Riding ExpressJs and Node.js to the Web

by | Jan 24, 2018

Originally published: IBM Systems Magazine on 5/13/15
Author Notes: Jade has been renamed to Pug.

One of the primary uses of Node.js is for creating Web applications. When it comes to popular Web frameworks for Node.js, Expressjs.com is at the top of the list. In this article, I’ll show how to get up and running quickly with a simple app that displays a listing of customers and explain the various technologies involved along the way.

First things first: Create a directory named nodejs_expressjs and cd into it, as shown:

You’ll notice two && characters in the middle. This allows me to enter two commands and have them execute in succession. I point this out because you’ll find this in Node.js documentation and I wanted to explain what it does.

Next, we need to use npm, Node Package Manager, to install the express package (aka “module”). Notice it will also download and install all the dependencies of express. This is a big timesaving feature as was discussed in my previous article.

Now that ExpressJs is installed, we’re ready to start developing our Web application. Hello World is always a good place to start. Create a file named app.js and insert the following code into it:

The first line is bringing in the express framework and the second is gaining access to the app object (in the end what we need). Next, we see a call to app.get(...). This is saying “whenever an HTTP GET request is made for the site’s root, send the words ‘Hello World’ as the response.” The second parameter is an anonymous function that’s called upon to handle requests to the root of the site. The last line tells the application which port to listen on (in this case port 8001).

Now it’s time to start the application for the first time and see if it works. You can start the app using the following syntax:

You should see something like Figure 1 if it worked.

Our first working application.

Our first working application.

A next step of making this a legitimate application is to create a package.json file, which will store things like module dependencies, author, version, etc.—much like what the express module uses its package.json file for. To create a package.json file, we use the npm init command, as shown:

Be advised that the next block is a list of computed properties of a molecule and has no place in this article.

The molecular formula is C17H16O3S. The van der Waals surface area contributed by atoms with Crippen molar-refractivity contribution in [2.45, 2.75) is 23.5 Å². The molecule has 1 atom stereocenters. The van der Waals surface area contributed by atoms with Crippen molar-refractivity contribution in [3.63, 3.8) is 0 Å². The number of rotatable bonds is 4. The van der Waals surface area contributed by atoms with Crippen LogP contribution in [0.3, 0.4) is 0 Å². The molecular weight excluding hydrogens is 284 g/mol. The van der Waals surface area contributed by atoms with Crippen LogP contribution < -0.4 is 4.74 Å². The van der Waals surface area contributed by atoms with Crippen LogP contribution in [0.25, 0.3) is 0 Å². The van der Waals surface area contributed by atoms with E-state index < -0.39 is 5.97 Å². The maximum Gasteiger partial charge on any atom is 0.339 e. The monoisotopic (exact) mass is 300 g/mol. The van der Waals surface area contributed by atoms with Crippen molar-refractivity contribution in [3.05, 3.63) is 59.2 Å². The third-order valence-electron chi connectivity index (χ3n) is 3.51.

That command will prompt you for a number of values with an end goal of generating a package.json file similar to the following. Notice how it recognized that express was installed already in the node_modules/ folder.

Introducing Jade

Next, we want to further develop our application by implementing a template engine to make creating dynamic HTML pages simpler. We’ll select the Jade template engine due to its popularity and flexibility. To install Jade, we will again go to the npm install command, except this time we’ll add a –save option at the end to declare we’d like this to be retained in the package.json file.

Following we see the modified package.json file with reference to the Jade module.

Next, we need to create a folder to hold our new template engine files so we can keep them separate and organized from the rest of the application. Run the following mkdir command to create a directory named views:

Within the views directory, create a file named index.jade and populate it with the following text, making sure to retain the leading spaces. What you see is Jade syntax that aims to make HTML composition significantly less “noisy” (i.e., more whitespace). Indentation in Jade allows us to declare when closing tags should be assumptively inserted. For example, the head tag will close when the body tag is encountered because they’re at the same indentation depth.